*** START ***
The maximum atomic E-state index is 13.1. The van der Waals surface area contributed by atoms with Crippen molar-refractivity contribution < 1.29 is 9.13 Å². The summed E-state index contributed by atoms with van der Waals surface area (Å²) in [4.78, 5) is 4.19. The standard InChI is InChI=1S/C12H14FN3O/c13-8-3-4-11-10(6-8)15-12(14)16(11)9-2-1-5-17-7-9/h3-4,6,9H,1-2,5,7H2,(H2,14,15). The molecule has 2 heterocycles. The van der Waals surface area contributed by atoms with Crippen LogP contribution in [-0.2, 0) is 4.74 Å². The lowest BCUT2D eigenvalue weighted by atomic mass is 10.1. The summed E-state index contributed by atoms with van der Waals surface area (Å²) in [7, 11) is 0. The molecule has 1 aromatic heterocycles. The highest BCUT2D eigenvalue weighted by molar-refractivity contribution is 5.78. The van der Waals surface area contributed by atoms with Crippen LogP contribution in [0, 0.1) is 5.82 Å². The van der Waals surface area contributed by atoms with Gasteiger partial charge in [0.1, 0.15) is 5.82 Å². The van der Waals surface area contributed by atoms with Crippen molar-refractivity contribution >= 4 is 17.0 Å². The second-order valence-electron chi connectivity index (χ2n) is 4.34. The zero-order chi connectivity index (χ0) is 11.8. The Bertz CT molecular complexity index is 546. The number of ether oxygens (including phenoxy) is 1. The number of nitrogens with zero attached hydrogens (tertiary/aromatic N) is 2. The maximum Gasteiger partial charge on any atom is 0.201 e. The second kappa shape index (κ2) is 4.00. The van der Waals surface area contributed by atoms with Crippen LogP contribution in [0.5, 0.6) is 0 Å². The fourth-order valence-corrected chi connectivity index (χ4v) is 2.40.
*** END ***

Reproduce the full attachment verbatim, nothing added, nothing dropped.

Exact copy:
The maximum atomic E-state index is 13.1. The van der Waals surface area contributed by atoms with Crippen molar-refractivity contribution < 1.29 is 9.13 Å². The summed E-state index contributed by atoms with van der Waals surface area (Å²) in [4.78, 5) is 4.19. The standard InChI is InChI=1S/C12H14FN3O/c13-8-3-4-11-10(6-8)15-12(14)16(11)9-2-1-5-17-7-9/h3-4,6,9H,1-2,5,7H2,(H2,14,15). The molecule has 2 heterocycles. The van der Waals surface area contributed by atoms with Crippen LogP contribution in [-0.2, 0) is 4.74 Å². The lowest BCUT2D eigenvalue weighted by atomic mass is 10.1. The summed E-state index contributed by atoms with van der Waals surface area (Å²) in [7, 11) is 0. The molecule has 1 aromatic heterocycles. The highest BCUT2D eigenvalue weighted by molar-refractivity contribution is 5.78. The van der Waals surface area contributed by atoms with Crippen LogP contribution in [0, 0.1) is 5.82 Å². The van der Waals surface area contributed by atoms with Gasteiger partial charge in [0.1, 0.15) is 5.82 Å². The van der Waals surface area contributed by atoms with Crippen molar-refractivity contribution >= 4 is 17.0 Å². The second-order valence-electron chi connectivity index (χ2n) is 4.34. The zero-order chi connectivity index (χ0) is 11.8. The Bertz CT molecular complexity index is 546. The number of ether oxygens (including phenoxy) is 1. The number of nitrogens with zero attached hydrogens (tertiary/aromatic N) is 2. The maximum Gasteiger partial charge on any atom is 0.201 e. The second kappa shape index (κ2) is 4.00. The van der Waals surface area contributed by atoms with Crippen LogP contribution in [0.5, 0.6) is 0 Å². The fourth-order valence-corrected chi connectivity index (χ4v) is 2.40.